“September 9–15. 2 Corinthians 1–7: ‘Be Ye Reconciled to God’” Come, Follow Me—For Individuals and Families: New Testament 2019 (2019)
“September 9–15. 2 Corinthians 1–7,” Come, Follow Me—For Individuals and Families: 2019
Record Your Impressions
Sometimes, being a Church leader means having to say some difficult things. This was true in Paul’s day just as it is today. Apparently a previous letter from Paul to the Corinthian Saints included chastening and caused hurt feelings. In the letter that became 2 Corinthians, he tried to explain what had motivated his harsh words: “Out of much affliction and anguish of heart I wrote to you with many tears; not that ye should be grieved, but that ye might know the love which I have more abundantly unto you” (2 Corinthians 2:4). When you’re on the receiving end of some correction from a leader, it definitely helps to know that it is inspired by Christlike love. And even in those cases where it is not, if we’re willing to see others with the kind of love Paul felt, it’s easier to respond appropriately to any offenses. As Elder Jeffrey R. Holland counseled, “Be kind regarding human frailty—your own as well as that of those who serve with you in a Church led by volunteer, mortal men and women. Except in the case of His only perfect Begotten Son, imperfect people are all God has ever had to work with” (“Lord, I Believe,” Ensign or Liahona, May 2013, 94).
Given the tribulation that Paul faced in his ministry, it’s not surprising that he wrote a lot about the purposes and blessings of tribulation. Think about ways your trials can be a blessing as you read 2 Corinthians 1:3–7; 4:6–10, 17–18; and 7:4–7. For example, you might ponder how God “comforteth [you] in all [your] tribulation” and how you can, in turn, “comfort them which are in any trouble” (2 Corinthians 1:4). Or you might focus on the light of Jesus Christ that “hath shined in our hearts,” even when you are “troubled” and “perplexed” (2 Corinthians 4:6–10).
We don’t know much about the man Paul referred to in 2 Corinthians 2:5–11—only that he had transgressed (see verses 5–6) and that Paul wanted the Saints to forgive him (see verses 7–8). Why do we sometimes fail to “confirm [our] love toward” someone who has offended us? (verse 8). How does withholding forgiveness harm others and ourselves? (see verses 7, 10–11). What does it mean to you that withholding forgiveness from others gives “Satan … an advantage of us”? (verse 11).
See also Doctrine and Covenants 64:9–11.
As much as anyone, Paul knew what it was like to become “a new creature.” He went from being a persecutor of the Christians to a fearless defender of Christ. He knew for himself how Jesus, who “knew no sin,” can take away our sin and give us His “righteousness,” restoring us to unity with God. As you read these verses, think about what it means to be reconciled to another person. How does this help you understand what it means to be reconciled to God? Ponder what might be separating you from God. What do you need to do to be more completely reconciled with Him?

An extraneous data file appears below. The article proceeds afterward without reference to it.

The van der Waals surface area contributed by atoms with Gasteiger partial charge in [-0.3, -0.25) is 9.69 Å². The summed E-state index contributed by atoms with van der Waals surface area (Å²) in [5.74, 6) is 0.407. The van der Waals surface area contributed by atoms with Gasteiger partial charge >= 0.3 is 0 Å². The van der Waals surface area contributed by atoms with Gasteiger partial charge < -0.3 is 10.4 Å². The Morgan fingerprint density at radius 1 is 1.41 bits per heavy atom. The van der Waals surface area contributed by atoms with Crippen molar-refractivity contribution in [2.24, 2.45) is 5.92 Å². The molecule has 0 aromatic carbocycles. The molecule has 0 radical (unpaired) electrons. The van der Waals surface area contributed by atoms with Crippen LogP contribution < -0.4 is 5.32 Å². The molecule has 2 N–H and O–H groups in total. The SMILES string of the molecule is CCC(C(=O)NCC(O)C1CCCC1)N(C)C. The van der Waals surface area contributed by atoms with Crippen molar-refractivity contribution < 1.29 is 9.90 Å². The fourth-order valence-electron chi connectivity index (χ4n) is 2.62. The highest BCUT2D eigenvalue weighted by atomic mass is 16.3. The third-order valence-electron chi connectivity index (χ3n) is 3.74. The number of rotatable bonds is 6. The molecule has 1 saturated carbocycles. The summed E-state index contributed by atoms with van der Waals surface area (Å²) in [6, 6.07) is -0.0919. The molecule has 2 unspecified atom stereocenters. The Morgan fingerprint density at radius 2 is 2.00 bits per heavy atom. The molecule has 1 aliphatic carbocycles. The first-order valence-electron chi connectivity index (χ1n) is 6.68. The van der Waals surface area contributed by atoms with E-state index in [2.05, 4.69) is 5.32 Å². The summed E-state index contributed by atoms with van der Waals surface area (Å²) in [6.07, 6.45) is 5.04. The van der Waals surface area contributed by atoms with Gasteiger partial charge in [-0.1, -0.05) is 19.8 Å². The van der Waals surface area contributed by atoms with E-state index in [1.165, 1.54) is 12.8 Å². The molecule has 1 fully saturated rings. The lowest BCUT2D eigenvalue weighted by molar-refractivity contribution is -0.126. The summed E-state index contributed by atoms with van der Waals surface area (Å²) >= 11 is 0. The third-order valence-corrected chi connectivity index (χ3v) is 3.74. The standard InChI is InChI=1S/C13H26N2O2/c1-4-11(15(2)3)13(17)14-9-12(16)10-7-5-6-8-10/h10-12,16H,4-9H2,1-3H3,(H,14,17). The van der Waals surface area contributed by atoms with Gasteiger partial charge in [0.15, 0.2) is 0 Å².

See also 2 Nephi 10:23–25.
We don’t usually think of sorrow as a good thing, but Paul spoke of “godly sorrow” as a necessary part of repentance. What do you learn about godly sorrow from the following? 2 Corinthians 7:8–11; Alma 36:16–21; Mormon 2:11–15; and Gospel Topics, “Repentance,” topics.lds.org. When have you felt godly sorrow, and what effect did it have in your life?
As you read the scriptures with your family, the Spirit can help you know what principles to emphasize and discuss in order to meet the needs of your family. Here are some suggestions:
Have members of your family ever asked someone to write a letter of recommendation for them, such as for a job or school application? Ask them to talk about this experience and what the letter said about them. Paul taught that the lives of the Saints were like letters of recommendation for the gospel from Christ Himself, “written not with ink, but with the Spirit of the living God.” As you read 2 Corinthians 3:1–3 together, discuss how our examples are like letters of recommendation for the gospel that can be “known and read of all men.” Perhaps each family member could write a letter or “epistle” explaining how another family member has been a good example of a disciple of Jesus Christ. They could read their letters to the family and give them to the family member they wrote about. Why is it important to understand that our lives are “epistle[s] of Christ”?
What does it mean to “walk by faith, not by sight”? What are we doing to show that we believe in things we can’t see?
Can your family think of—or find—examples in nature of things that go through remarkable transformations and become new creatures? (see the pictures that accompany this outline). What do these examples teach us about how the gospel of Jesus Christ can change us?
According to these verses, what does it mean to be “ministers of God”?
How can we follow Paul’s counsel, “Come out from among [the unrighteous], and be ye separate,” while also being good examples to those around us?
For more ideas for teaching children, see this week’s outline in Come, Follow Me—For Primary.